Official comments by Cardinal Scola, relator general of the Synod

Source: FSSPX News


The Patriarch of Venice, relator general of the Bishops’ Synod in October 2005, expressed himself in a press conference presenting the Apostolic Exhortation Sacramentum Caritatis at the Vatican on March 13.

On this occasion he noted that the assembly did not want to hide the “very positive character of the liturgical reform,” even though there were “abuses”. A liturgical reform like that which followed the Second Vatican Council “requires decades of fine tuning,” he said. According to him, we are still in “a phase of doctrinal reception and deeper study” of the reform “from a practical viewpoint”. Commenting upon the Exhortation, the relator general of the 11th synodal Assembly stated that one of the “creative and inspired” aspects of the Exhortation is that it takes up the directive of the Synod for “a better balance between what we call the horizontal dimension of the Eucharistic assembly (the relationship between the faithful) and the vertical dimension (the relationship with God).”

Concerning the possible liberalization of the Tridentine Mass which might create divisions within the Church, Cardinal Scola explained that if “the liturgical action, in its capacity to unify and in its coincidence between rite and gesture” became “a factor of division in the Church”, it would be “a contradiction”. According to him, what the Synod said about “the more usual recourse to the Latin and to Gregorian chant already clarifies the Church’s viewpoint on the question and can contribute to ease possible misunderstandings or difficulties.” And he specified: “In the history of the use of the rites in the Church, it never happened that the introduction of a new rite coincided with the abolition of the preceding rite.” For the Patriarch of Venice, it is a matter of obtaining a balanced progress of the communion, while respecting “objective indications”: “We cannot cast a shadow upon the rite of Paul VI, nor on the meaning, value and decisive importance of the liturgical reform.”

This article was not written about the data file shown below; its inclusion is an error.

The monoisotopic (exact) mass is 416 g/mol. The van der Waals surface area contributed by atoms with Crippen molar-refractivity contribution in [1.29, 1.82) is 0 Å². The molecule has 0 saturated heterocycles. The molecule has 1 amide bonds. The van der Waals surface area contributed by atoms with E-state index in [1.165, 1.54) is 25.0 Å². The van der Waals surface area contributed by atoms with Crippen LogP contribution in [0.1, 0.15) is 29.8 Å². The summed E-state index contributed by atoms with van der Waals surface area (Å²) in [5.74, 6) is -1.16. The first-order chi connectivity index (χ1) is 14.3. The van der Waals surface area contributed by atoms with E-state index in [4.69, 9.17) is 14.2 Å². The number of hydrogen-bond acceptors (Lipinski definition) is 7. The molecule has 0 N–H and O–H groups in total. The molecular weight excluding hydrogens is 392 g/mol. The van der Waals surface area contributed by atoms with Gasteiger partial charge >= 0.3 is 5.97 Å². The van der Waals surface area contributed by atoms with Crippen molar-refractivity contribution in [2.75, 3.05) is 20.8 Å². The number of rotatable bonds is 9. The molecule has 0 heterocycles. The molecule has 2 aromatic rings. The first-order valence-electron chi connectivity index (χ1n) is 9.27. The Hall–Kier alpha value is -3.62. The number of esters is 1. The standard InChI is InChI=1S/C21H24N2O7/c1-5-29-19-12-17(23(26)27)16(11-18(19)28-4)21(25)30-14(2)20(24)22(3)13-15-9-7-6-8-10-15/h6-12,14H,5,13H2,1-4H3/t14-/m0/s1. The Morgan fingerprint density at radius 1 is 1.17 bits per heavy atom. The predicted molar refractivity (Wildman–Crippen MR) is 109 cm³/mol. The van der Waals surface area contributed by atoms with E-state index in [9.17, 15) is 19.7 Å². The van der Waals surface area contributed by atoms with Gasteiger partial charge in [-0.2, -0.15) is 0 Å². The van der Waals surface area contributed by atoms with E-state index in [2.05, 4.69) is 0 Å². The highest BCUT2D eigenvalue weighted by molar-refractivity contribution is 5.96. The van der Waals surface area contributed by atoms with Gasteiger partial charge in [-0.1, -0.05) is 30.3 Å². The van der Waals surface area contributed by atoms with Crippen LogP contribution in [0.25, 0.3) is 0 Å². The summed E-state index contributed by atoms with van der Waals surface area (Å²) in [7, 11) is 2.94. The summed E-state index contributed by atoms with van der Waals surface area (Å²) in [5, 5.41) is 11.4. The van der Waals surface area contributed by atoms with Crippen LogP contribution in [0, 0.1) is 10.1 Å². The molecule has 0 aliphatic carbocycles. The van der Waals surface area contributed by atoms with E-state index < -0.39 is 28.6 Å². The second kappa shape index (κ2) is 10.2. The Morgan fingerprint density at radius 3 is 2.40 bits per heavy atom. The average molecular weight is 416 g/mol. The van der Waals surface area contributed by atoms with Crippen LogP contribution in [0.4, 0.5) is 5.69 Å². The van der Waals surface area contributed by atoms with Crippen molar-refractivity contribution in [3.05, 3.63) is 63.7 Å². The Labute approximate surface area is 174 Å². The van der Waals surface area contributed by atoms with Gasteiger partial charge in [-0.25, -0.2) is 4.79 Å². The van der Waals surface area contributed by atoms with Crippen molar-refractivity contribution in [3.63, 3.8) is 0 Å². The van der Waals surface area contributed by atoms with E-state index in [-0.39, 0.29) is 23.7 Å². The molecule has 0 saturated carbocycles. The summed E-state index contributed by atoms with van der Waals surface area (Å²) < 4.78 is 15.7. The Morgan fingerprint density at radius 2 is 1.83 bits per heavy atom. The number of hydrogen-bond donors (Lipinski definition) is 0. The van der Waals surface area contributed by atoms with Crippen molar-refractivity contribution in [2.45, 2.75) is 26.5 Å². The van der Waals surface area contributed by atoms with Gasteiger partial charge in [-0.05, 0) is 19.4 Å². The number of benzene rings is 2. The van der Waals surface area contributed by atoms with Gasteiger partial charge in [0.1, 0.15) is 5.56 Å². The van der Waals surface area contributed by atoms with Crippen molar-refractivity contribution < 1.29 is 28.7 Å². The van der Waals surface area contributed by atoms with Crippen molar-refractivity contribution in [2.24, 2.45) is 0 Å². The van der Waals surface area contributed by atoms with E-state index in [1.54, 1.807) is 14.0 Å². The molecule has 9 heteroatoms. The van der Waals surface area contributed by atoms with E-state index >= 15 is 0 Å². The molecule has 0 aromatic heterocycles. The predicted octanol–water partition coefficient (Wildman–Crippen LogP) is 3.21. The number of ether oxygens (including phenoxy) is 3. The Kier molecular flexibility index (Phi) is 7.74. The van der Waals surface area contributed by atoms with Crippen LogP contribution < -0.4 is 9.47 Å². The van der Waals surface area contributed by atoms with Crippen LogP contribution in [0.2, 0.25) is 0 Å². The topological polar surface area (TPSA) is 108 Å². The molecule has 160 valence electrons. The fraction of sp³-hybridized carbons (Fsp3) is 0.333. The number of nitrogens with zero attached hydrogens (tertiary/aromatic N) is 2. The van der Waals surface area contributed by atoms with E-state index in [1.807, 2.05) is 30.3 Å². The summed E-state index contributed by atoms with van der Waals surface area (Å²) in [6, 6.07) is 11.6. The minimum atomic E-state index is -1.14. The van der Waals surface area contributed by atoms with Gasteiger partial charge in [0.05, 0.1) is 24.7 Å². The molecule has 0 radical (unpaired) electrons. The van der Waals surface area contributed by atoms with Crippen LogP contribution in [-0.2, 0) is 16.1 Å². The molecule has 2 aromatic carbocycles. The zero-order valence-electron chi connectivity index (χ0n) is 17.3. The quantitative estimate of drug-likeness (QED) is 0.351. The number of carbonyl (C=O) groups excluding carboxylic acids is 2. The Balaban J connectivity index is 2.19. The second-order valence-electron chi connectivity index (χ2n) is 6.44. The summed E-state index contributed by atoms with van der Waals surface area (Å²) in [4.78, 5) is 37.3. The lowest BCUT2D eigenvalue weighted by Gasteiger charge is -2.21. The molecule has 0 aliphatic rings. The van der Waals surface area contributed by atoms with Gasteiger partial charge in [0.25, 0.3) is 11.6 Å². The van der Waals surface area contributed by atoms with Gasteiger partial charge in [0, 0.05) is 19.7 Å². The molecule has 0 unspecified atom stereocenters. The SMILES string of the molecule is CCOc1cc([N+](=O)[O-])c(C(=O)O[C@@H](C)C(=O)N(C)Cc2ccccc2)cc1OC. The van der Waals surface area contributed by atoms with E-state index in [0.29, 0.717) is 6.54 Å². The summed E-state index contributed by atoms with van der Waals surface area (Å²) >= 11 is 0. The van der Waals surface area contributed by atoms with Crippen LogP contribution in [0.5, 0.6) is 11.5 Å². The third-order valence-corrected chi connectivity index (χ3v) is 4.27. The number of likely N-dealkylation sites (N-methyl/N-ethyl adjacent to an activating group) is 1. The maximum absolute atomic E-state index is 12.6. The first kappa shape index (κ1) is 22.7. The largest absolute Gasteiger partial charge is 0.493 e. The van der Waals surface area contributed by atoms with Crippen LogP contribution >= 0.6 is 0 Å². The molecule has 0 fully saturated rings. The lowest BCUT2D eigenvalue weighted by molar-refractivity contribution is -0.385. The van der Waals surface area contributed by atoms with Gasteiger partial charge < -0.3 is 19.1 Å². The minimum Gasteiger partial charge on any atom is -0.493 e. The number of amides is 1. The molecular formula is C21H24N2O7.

For him, the Apostolic Exhortation of Pope Benedict XVI must serve as the model for a good reception of the Council. “The Holy Father’s insistence over these two years of his pontificate on the truth of love clearly indicates that this is one of the crucial themes upon which the future of the Church and of humanity depend,” and this teaching constitutes a veritable “paradigm of the reception of conciliar texts.”

Archbishop Nikola Eterovic, Secretary General of the Synod spoke after Cardinal Scola. In his discourse, entitled “Experience of ecclesial communion,” he stressed that the Exhortation formed part of the “series of great documents on the sublime Sacrament of the Eucharist” like John Paul II’s encyclical Ecclesia de Eucharistia or Letter on Sunday’s observance Mane Nobiscum Domine, and was part of this continuity.

During the Angelus on March 18, Benedict XVI insisted on saying that his Apostolic Exhortation Sacramentum Caritatis, released five days earlier was truly “in the continuity” of the Second Vatican Council. This document, he specified, “is in continuity with the Second Vatican Council and the Magisterium of my venerable Predecessors, Paul VI and John Paul II.” He was thus answering various criticisms regretting the “backsliding” implied by some recommendations – like the value given again to Latin or Gregorian chant – compared with the postconciliar changes in liturgical matters.